HOW DID YOU GET INVOLVED WITH CORD?
I heard about Cord, a relief and development charity, through some of the child soldiers I met in Uganda. The organisation helps people rebuild their lives after conflict and I was told it was doing good work, so I gave it a call.
WHAT WERE YOU DOING IN UGANDA?
I was a celebrity journalist in Los Angeles, and I decided that I wanted to do something worthwhile. I had heard about John Prendergast, who used to work for Bill Clinton and now tours the world trying to end wars as a special adviser at the International Crisis Group. He's also very good looking, so I decided to make a documentary about him and ended up following him to Uganda.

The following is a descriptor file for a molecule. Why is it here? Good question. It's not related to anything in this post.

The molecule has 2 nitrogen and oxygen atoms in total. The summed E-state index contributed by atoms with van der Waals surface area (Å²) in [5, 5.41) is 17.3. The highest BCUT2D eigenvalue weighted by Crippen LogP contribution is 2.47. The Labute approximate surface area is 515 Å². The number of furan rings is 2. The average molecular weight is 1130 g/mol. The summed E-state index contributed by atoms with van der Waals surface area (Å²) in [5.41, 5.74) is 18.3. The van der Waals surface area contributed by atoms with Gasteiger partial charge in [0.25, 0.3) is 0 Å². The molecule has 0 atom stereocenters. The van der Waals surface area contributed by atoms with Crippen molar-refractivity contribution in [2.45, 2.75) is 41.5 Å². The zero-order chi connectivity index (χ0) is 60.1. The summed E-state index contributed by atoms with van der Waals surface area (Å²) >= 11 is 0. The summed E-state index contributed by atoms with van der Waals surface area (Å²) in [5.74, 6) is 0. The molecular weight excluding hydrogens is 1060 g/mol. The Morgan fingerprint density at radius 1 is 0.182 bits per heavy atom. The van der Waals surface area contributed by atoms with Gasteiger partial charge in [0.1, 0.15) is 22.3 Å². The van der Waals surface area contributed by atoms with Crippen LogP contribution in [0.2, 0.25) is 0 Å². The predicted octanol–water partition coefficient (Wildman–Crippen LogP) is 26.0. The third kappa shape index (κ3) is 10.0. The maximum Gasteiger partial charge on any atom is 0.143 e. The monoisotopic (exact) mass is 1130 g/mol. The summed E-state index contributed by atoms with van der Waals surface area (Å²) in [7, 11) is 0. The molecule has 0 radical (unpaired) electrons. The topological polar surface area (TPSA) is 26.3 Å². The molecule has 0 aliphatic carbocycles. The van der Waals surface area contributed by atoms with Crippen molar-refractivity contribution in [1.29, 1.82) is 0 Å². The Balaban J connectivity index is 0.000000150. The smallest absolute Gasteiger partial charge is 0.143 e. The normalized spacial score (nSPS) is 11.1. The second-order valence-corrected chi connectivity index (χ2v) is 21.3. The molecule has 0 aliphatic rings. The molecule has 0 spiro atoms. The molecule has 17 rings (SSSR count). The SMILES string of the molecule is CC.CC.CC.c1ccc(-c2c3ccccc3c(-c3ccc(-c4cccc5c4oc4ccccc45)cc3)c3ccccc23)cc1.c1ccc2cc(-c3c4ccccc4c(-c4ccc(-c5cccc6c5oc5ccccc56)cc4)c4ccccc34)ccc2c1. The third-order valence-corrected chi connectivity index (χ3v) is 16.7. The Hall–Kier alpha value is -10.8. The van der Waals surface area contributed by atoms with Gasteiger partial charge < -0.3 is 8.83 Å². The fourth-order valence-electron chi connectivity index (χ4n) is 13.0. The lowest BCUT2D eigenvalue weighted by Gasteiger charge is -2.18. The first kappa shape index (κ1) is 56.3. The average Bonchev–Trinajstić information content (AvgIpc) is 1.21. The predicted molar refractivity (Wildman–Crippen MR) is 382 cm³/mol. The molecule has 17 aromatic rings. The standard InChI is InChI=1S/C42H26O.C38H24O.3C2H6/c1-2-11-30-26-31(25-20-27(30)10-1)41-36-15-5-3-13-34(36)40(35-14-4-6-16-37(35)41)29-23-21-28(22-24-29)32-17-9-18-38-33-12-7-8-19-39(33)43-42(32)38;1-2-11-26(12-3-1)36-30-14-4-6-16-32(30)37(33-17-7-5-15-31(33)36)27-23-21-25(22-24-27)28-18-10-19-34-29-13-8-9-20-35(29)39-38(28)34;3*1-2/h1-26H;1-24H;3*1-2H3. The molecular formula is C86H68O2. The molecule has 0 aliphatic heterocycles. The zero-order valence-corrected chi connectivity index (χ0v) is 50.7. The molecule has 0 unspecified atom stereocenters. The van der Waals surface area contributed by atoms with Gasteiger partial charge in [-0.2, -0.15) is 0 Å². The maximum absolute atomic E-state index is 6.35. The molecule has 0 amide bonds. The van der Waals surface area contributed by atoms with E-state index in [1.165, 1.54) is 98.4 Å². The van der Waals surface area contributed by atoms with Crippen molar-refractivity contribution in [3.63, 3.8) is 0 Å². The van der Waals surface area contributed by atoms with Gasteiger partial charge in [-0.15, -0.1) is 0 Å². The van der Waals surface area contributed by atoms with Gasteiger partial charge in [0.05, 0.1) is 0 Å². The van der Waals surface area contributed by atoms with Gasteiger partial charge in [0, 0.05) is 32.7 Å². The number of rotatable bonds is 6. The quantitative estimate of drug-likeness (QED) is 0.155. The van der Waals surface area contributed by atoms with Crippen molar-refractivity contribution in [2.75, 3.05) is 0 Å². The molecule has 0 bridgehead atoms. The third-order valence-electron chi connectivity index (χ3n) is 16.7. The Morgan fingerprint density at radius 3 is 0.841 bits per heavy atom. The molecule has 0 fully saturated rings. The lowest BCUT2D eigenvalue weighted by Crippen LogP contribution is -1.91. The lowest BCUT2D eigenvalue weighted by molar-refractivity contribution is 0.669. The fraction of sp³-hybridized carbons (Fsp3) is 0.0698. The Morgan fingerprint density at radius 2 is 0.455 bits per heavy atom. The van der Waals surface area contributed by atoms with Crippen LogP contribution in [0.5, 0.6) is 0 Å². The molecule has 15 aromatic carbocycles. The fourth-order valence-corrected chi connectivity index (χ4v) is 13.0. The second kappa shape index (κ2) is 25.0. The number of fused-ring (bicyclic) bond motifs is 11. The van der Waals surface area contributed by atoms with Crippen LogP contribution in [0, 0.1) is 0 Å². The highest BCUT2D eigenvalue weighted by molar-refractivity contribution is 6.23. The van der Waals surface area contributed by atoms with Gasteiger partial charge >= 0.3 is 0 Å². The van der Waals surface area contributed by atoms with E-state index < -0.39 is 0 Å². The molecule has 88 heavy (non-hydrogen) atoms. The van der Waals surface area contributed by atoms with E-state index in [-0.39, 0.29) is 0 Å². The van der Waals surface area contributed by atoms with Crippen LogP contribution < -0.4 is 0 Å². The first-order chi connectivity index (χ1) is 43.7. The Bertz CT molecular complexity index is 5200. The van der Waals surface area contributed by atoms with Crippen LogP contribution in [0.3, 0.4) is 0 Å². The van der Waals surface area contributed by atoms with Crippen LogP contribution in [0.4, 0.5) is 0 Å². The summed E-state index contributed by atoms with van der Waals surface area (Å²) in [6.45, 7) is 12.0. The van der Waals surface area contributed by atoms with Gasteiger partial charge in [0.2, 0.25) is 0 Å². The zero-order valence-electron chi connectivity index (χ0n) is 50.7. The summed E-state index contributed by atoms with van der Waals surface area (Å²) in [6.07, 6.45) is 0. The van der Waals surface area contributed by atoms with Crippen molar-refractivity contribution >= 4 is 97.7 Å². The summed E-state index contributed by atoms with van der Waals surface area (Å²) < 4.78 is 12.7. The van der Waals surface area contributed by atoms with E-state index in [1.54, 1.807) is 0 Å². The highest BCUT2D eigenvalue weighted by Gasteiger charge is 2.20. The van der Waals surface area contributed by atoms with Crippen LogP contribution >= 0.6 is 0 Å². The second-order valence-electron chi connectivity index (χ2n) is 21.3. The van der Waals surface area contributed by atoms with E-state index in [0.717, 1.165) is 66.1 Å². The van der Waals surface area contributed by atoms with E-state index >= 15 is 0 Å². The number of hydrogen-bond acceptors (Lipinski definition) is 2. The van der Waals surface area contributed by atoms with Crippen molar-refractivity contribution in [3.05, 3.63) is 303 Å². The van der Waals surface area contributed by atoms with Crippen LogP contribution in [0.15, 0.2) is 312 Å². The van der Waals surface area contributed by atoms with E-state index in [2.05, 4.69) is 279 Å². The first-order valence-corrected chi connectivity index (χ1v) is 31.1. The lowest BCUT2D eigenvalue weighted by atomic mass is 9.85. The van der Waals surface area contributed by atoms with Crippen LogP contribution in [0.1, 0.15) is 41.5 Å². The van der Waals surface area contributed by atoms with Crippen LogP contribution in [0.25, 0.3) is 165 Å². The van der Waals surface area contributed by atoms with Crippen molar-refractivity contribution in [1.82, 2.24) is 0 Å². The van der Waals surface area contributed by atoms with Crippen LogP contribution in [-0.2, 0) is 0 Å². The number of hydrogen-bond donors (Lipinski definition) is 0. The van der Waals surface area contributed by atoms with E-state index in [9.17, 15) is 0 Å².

WHY DID YOU CHOOSE TO WRITE A COMEDY ABOUT IT?
I was shocked at what's going on in Uganda - 30,000 child soldiers have been abducted and forced to fight in the Lord's Resistance Army in the past 20 years.
I tried to write a couple of articles and make a documentary, but nobody was really that interested. So I turned to comedy - I've written for Brass Eye and The Fast Show, so it's what I know.
WHAT DID CORD THINK OF IT?
Because it was about an extremely serious issue, I was worried that the people at Cord wouldn't find my comedy funny. But they got it straight away, and now they are helping me to promote it before my appearance at the Edinburgh Festival next month.
WHAT OTHER FEEDBACK HAVE YOU HAD?
People have told me that they loved it. Sometimes people feel as if they have had too much news, which is why I didn't have much success with my documentary or articles.
I knew how hard it was to get coverage for a story that doesn't have a celebrity angle, so I also incorporated some celebrity gossip into my show.